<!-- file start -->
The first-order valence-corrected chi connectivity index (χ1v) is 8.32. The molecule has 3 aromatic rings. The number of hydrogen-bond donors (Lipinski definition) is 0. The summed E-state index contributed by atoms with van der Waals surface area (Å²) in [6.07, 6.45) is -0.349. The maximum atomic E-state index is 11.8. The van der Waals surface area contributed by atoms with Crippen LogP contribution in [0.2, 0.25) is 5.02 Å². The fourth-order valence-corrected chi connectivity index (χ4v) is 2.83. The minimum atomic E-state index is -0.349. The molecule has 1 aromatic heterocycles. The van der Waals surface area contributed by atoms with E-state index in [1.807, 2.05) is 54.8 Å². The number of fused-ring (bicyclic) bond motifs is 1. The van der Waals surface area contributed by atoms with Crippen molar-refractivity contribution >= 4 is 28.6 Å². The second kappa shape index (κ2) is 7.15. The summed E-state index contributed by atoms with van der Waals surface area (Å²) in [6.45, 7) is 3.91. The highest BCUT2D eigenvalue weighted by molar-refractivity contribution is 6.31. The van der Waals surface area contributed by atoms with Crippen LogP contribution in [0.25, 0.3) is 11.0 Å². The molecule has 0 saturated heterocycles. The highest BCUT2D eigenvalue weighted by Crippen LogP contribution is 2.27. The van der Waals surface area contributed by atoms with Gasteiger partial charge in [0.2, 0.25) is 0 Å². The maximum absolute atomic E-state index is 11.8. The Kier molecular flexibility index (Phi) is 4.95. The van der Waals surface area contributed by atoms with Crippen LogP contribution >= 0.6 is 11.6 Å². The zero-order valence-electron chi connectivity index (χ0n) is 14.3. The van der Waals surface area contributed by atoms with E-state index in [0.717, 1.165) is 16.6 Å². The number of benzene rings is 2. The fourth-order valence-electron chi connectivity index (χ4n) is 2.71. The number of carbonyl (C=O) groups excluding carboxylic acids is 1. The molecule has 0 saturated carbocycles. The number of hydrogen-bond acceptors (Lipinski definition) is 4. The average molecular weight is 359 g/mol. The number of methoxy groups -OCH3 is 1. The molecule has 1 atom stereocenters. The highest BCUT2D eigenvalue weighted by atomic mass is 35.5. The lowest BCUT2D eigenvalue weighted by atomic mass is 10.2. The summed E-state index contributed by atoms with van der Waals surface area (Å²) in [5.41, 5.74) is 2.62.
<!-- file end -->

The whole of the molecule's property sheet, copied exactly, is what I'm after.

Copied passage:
The first-order valence-corrected chi connectivity index (χ1v) is 8.32. The molecule has 3 aromatic rings. The number of hydrogen-bond donors (Lipinski definition) is 0. The summed E-state index contributed by atoms with van der Waals surface area (Å²) in [6.07, 6.45) is -0.349. The maximum atomic E-state index is 11.8. The van der Waals surface area contributed by atoms with Crippen LogP contribution in [0.2, 0.25) is 5.02 Å². The fourth-order valence-corrected chi connectivity index (χ4v) is 2.83. The minimum atomic E-state index is -0.349. The molecule has 1 aromatic heterocycles. The van der Waals surface area contributed by atoms with E-state index in [1.807, 2.05) is 54.8 Å². The number of fused-ring (bicyclic) bond motifs is 1. The van der Waals surface area contributed by atoms with Crippen molar-refractivity contribution >= 4 is 28.6 Å². The second kappa shape index (κ2) is 7.15. The summed E-state index contributed by atoms with van der Waals surface area (Å²) in [6.45, 7) is 3.91. The highest BCUT2D eigenvalue weighted by molar-refractivity contribution is 6.31. The van der Waals surface area contributed by atoms with Crippen LogP contribution in [0.25, 0.3) is 11.0 Å². The molecule has 0 saturated heterocycles. The highest BCUT2D eigenvalue weighted by Crippen LogP contribution is 2.27. The van der Waals surface area contributed by atoms with Gasteiger partial charge in [0.2, 0.25) is 0 Å². The maximum absolute atomic E-state index is 11.8. The Kier molecular flexibility index (Phi) is 4.95. The van der Waals surface area contributed by atoms with Crippen LogP contribution >= 0.6 is 11.6 Å². The zero-order valence-electron chi connectivity index (χ0n) is 14.3. The van der Waals surface area contributed by atoms with E-state index in [0.717, 1.165) is 16.6 Å². The number of benzene rings is 2. The fourth-order valence-electron chi connectivity index (χ4n) is 2.71. The number of carbonyl (C=O) groups excluding carboxylic acids is 1. The molecule has 0 saturated carbocycles. The number of hydrogen-bond acceptors (Lipinski definition) is 4. The average molecular weight is 359 g/mol. The number of methoxy groups -OCH3 is 1. The molecule has 1 atom stereocenters. The highest BCUT2D eigenvalue weighted by atomic mass is 35.5. The lowest BCUT2D eigenvalue weighted by atomic mass is 10.2. The summed E-state index contributed by atoms with van der Waals surface area (Å²) in [5.41, 5.74) is 2.62.